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My mother will kick your ass in Mario Kart Wii.
It's Mother's Day, and Kyle Hilliard's reader discussion on moms who game got me thinking about my own mother, with whom I'm spending the weekend, and who has been a gamer almost as long as I have.
first console was the Atari 2600, and considering how long we had it
(we went straight from the Atari to an N64) and my family's income at
the time, I'm guessing my parents got it at a garage sale or something.
I don't remember my mother ever playing Atari with my sister and I (I
was very young at the time, having been born in 1989), though she never
condemned our playing, either. In fact, I'm willing to bet that she
enjoyed our gaming, as it kept us busy, and the console was a hip
consumer product we could actually brag about having.
one day, while visiting my sister at her boyfriend's place, my parents
were introduced to the Nintendo 64 via GoldenEye. I'm not sure that
they actually played it that day, but I do remember having ample
discussions in the long car ride home about how fun the multiplayer looked.
Again, I was young, so I don't remember the day my parents
came home with the N64, but something in the back of my mind tells me it
was a family Christmas present. Our first game was GoldenEye, but our
library soon expanded to include games like Perfect Dark and Ocarina of
One of us always played as Mr. Blonde, who was tall and less at-risk of succumbing to headshots. Image taken from the XBLA version, because it looks better.
Though I eventually came to possess my own systems before
moving away to college in 2007 (various Nintendo handhelds and a PS2),
one of, if not the primary family-time-activity for us was
playing multiplayer Perfect Dark or GoldenEye for literally hours
on-end. My parents, specifically my mother, had no qualms about their
young daughter (and their even younger son--my brother is about six
years younger than I am) playing violent games
(Perfect Dark was rated M!).
My mother is also a humongous Ocarina of Time fan. I rented it back in
1998 when it was first released, and begged my parents to get it for
me. They complied, and it soon became a point of intense bonding
between me and my mother. We both had save files (our first three were
named Link, Zelda, and Impa), and whereas I excelled at archery, she was
mature and in-touch with adult reality enough to know that the Shadow
Temple held no really scary dangers (the first time I played the game, I
had nightmares about ReDead).
We continued to play it throughout the time I was in grade school; by the time I graduated from high school, I'm willing to bet we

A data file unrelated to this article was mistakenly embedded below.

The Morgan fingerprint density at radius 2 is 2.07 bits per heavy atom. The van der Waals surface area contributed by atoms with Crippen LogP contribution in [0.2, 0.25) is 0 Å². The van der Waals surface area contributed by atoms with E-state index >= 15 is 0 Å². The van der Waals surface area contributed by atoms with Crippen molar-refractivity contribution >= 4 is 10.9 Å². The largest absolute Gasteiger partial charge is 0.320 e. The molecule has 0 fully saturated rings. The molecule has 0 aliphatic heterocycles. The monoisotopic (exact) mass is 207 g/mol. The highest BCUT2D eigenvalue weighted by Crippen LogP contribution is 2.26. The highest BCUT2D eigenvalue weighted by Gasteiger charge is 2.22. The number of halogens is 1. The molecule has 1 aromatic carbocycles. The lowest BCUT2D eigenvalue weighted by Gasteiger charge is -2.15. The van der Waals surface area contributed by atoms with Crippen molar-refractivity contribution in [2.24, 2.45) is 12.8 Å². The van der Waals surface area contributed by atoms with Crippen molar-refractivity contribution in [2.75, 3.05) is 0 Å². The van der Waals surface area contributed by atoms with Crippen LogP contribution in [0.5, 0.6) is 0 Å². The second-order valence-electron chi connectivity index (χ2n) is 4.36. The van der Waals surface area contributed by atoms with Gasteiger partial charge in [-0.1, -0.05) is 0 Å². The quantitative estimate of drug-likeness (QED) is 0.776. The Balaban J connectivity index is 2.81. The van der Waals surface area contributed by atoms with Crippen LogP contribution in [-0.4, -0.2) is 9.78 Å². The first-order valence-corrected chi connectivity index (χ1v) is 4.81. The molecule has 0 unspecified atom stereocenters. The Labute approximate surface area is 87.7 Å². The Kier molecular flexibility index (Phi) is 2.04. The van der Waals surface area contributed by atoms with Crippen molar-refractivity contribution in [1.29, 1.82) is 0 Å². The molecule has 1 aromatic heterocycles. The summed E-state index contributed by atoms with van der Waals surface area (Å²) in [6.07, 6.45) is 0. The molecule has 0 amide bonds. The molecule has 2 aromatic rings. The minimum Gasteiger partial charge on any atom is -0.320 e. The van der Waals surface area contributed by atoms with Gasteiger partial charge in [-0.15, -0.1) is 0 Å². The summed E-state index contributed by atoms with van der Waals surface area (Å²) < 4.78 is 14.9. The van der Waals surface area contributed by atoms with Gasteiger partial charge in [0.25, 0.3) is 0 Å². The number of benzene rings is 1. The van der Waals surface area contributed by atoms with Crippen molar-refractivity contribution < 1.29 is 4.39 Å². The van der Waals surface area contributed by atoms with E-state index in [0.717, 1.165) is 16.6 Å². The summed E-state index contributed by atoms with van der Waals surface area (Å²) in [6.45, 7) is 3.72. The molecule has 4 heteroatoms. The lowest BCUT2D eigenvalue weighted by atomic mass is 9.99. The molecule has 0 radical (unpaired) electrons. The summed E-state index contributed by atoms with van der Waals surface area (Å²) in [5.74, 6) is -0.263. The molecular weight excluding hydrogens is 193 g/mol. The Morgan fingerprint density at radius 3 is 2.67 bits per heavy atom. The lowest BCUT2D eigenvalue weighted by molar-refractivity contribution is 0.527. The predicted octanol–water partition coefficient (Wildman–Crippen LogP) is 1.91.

beat it a collective 30+ times. We now have our own mini-language
derived from the game (Rupees are "poopies," any kind of even non-Zelda hearts are "farts," etc.), and she always has the soundtrack CD available in her car. When I visit her for the weekend, our go-to activity (if it's not massages while watching The Outer Limits) is to watch each other play the game. She scoffed when I told her I was getting a tattoo--until I told her it was going to be of a Deku Scrub.
Now, for the most part, Mom sticks to games she knows she'll like: Zelda (she's put approximately 112 hours into Skyward Sword so far), James Bond games (even though the last few have been lackluster), and games based off movies she likes (such as the Narnia series). She also enjoyed LostWinds, a fantastically beautiful WiiWare released back in 2008, and I don't know anybody with better Mario Kart Wii skills. She doesn't personally own any non-Nintendo systems, though someday, when I have enough money to ditch my 360 for Microsoft's next-gen console, I may give it to her and force her to try Skyrim. I think her sticking to solely Nintendo games and consoles stems from a lack of time to play games (she is perpetually on-call for her job and maintains several gardens at her house) rather than a fear of difference.
This Mother's Day, I'd like to thank my mother for being open-minded about violence and other things oft-condemned by authority regarding video games. Her openness to not only those characteristics of games, but also to the fun and connectivity of video games as a medium, has made it possible for us to bond over games for more than a decade, and for me to pursue work in game studies without fear of being misunderstood. My experience with my gamer mother is not an experience afforded to all, or even to many people. For that, I am grateful.
Happy Mother's Day, Mom!